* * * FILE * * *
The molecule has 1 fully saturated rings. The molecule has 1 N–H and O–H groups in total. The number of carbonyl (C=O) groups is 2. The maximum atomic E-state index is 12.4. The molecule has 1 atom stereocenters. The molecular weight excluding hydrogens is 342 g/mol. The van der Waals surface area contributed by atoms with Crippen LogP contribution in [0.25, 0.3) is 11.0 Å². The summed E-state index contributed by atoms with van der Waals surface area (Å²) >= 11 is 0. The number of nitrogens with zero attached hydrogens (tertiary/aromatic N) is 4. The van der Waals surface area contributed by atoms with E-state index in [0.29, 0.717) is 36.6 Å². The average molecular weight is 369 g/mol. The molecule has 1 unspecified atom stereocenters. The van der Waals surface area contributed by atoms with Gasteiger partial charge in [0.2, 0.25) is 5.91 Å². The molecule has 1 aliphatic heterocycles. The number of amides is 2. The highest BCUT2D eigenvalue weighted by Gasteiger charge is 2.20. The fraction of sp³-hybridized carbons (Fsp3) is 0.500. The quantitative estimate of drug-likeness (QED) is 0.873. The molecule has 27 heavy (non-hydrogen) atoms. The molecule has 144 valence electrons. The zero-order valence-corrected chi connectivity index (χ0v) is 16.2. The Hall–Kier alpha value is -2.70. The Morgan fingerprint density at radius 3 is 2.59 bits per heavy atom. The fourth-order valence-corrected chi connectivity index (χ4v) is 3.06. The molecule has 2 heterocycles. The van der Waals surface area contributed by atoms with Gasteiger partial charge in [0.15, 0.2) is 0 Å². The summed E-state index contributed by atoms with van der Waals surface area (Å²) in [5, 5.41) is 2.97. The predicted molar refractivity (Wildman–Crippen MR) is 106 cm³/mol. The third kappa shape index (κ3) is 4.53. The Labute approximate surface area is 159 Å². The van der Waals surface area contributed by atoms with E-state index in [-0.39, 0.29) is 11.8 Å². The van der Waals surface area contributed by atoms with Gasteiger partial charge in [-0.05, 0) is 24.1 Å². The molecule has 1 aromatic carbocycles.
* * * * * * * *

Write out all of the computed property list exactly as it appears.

The molecule has 1 fully saturated rings. The molecule has 1 N–H and O–H groups in total. The number of carbonyl (C=O) groups is 2. The maximum atomic E-state index is 12.4. The molecule has 1 atom stereocenters. The molecular weight excluding hydrogens is 342 g/mol. The van der Waals surface area contributed by atoms with Crippen LogP contribution in [0.25, 0.3) is 11.0 Å². The summed E-state index contributed by atoms with van der Waals surface area (Å²) >= 11 is 0. The number of nitrogens with zero attached hydrogens (tertiary/aromatic N) is 4. The van der Waals surface area contributed by atoms with E-state index in [0.29, 0.717) is 36.6 Å². The average molecular weight is 369 g/mol. The molecule has 1 unspecified atom stereocenters. The van der Waals surface area contributed by atoms with Gasteiger partial charge in [0.2, 0.25) is 5.91 Å². The molecule has 1 aliphatic heterocycles. The number of amides is 2. The highest BCUT2D eigenvalue weighted by Gasteiger charge is 2.20. The fraction of sp³-hybridized carbons (Fsp3) is 0.500. The quantitative estimate of drug-likeness (QED) is 0.873. The molecule has 27 heavy (non-hydrogen) atoms. The molecule has 144 valence electrons. The zero-order valence-corrected chi connectivity index (χ0v) is 16.2. The Hall–Kier alpha value is -2.70. The Morgan fingerprint density at radius 3 is 2.59 bits per heavy atom. The fourth-order valence-corrected chi connectivity index (χ4v) is 3.06. The molecule has 2 heterocycles. The van der Waals surface area contributed by atoms with Gasteiger partial charge in [0.15, 0.2) is 0 Å². The summed E-state index contributed by atoms with van der Waals surface area (Å²) in [5, 5.41) is 2.97. The predicted molar refractivity (Wildman–Crippen MR) is 106 cm³/mol. The third kappa shape index (κ3) is 4.53. The Labute approximate surface area is 159 Å². The van der Waals surface area contributed by atoms with E-state index in [-0.39, 0.29) is 11.8 Å². The van der Waals surface area contributed by atoms with Gasteiger partial charge in [-0.05, 0) is 24.1 Å². The molecule has 1 aromatic carbocycles.